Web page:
From my extensive Facebook feed research, I've noticed a growing obsession with Cabin Porn. What's not to love about simple wooden houses, surrounded by trees, in pristine natural settings (especially when you're stalking photos of them from your city apartment)? But Cabin Porn is just one rabbit hole you can fall down when fantasizing about going off the grid. There's a tiny house movement swelling in Northern California, one that's heavily documented with gorgeous images of wee living spaces. The exact size criteria for pee-wee homes varies depending on who you're talking to. I've seen places advertised that are anywhere from under 100 to just over 800 square feet, and they're available to rent, build, own, or just gawk at. But the movement is based on conservation – of space, possessions, and most of all, money. It's hard for most of us to imagine buying a home in San Francisco right now, but hey, a pint-sized house on a plot of land up north? Much easier to aspire towards, especially with financial statistics like this.
The site that started me on this desire spiral is Tiny House Listings, a hub for all the small dwellings your Internet surfing attention span can handle. The site lists all kinds of confined spaces, from homes to geodesic domes. And then if you really want to go deep, there's also Tiny House Swoon, which is similar to Cabin Porn except it adds in Igloo villages and caravans amongst amazing architectural projects.
While these bits of eye candy come from all over the word, there's a great local company making portable little cabins, selling DIY mini home kits, and hosting building workshops up in Sonoma. The company is called Tumbleweed, and they make some incredible looking dwellings.
Tumbleweed is staffed by folks who have built or lived in small spaces themselves. President Steve Weissmann's place was once a tight 400 square feet, and he tells me that Sonoma County has been an epicenter for mini home living for more than a decade. Of course, the little house trend is not without its challenges. Tumbleweed's head of customer service, Ross Beck, says the hardest things about going small are paring down your possessions and keeping the cramped quarters spotless. "In discussions with many tiny home dwellers, there are books, clothes, and things you never meant to save," Beck says. "It's challenging though cathartic."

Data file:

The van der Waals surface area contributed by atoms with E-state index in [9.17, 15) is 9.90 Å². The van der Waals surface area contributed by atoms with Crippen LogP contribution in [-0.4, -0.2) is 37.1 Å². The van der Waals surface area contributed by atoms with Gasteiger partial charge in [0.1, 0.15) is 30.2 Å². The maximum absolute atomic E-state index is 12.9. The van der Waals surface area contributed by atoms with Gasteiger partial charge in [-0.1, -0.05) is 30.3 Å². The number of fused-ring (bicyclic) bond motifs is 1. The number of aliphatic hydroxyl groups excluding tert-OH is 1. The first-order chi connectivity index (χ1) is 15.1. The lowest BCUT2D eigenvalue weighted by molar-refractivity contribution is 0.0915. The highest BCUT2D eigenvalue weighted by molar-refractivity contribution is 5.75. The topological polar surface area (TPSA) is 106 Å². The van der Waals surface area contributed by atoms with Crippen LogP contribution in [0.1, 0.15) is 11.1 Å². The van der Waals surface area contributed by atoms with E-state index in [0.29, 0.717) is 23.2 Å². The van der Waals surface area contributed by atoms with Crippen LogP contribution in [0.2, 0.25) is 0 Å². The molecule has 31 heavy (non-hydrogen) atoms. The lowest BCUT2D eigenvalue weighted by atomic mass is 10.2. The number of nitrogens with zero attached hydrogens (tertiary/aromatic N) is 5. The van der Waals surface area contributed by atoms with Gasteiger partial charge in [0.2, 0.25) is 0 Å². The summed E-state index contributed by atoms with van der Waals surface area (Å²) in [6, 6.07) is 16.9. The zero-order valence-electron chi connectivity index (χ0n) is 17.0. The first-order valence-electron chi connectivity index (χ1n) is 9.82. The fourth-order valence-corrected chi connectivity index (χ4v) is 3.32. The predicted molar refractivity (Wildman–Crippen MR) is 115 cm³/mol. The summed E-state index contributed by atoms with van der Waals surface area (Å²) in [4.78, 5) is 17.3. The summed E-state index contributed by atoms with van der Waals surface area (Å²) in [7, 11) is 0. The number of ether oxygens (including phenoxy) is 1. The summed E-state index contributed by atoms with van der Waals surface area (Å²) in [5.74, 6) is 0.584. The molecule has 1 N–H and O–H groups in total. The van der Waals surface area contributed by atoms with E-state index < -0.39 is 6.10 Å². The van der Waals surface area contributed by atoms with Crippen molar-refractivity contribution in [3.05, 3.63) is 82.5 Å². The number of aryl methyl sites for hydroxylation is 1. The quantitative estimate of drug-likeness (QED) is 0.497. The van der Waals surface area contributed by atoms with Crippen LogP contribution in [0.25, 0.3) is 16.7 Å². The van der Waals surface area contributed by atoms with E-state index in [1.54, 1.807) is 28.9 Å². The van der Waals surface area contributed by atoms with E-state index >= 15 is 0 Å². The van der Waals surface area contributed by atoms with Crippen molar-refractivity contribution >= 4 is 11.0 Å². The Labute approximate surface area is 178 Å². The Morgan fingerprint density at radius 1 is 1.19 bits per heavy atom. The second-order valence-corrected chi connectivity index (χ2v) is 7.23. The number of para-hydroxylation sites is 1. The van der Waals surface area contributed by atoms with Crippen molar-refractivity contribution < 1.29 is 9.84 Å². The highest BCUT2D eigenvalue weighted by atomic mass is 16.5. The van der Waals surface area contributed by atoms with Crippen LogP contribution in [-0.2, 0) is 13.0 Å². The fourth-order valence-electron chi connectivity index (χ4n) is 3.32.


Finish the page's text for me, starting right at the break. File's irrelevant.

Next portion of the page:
I wanted to get more of the lowdown on the big interest in bitty homes, so I asked Weissmann to give me the scoop.
What first got you guys interested in small houses?
The company began as a means of sharing designs for do-it-yourself builders, and grew to provide training, workshops, and support for building homes. As the tiny house movement grew, we became interested in helping more people live tiny. Tumbleweed now builds and sells House-To-Go models, where customers select from our four models and 30 floor plans.
What size qualifies as a “tiny house” in your world?
Today, our House-To-Go models range from 117-172 square feet, and are RVIA (recreation vehicle) certified. Smaller Tumbleweeds have been built before, though lacked flexibility in the living quarters. Keep in mind that size is restricted by trailer width and lengths. By contrast, cottage plans are larger since they get built on site. Our cottage plans often include bedroom additions, and range from 261 to 874 square feet.
What is driving the tiny house market for buyers?
It's driven by people seeking pared-down, affordable, and stylish living spaces. Tiny houses offer a living space for family and visitors, and are also used as second or vacation homes. These trailer homes are certified as recreational vehicles, which means they are easily relocated and financed for around $400/month.
What trends are you seeing in the tiny house world?
(a) When the tiny house world began, people built their own homes based on plans. These builders fuel growth and interest, and they actively share their knowledge and living experiences.
(b) Many people want to downsize and live well, not just singles. We see a trend towards couples and retirees who want to buy houses on wheels, more than tiny land-based cottages.
If you're into building your own mini home, Tumbleweed Houses (who supplied all the images used here) is hosting a two-day workshop in Sonoma November 9-10 where folks can to learn all about tiny houses and how they get constructed. (There's a 30% discount if you sign up by the end of September). Otherwise, you can check out all things Tumbleweed here, Tiny House Listings here, and Tiny House Swoon here.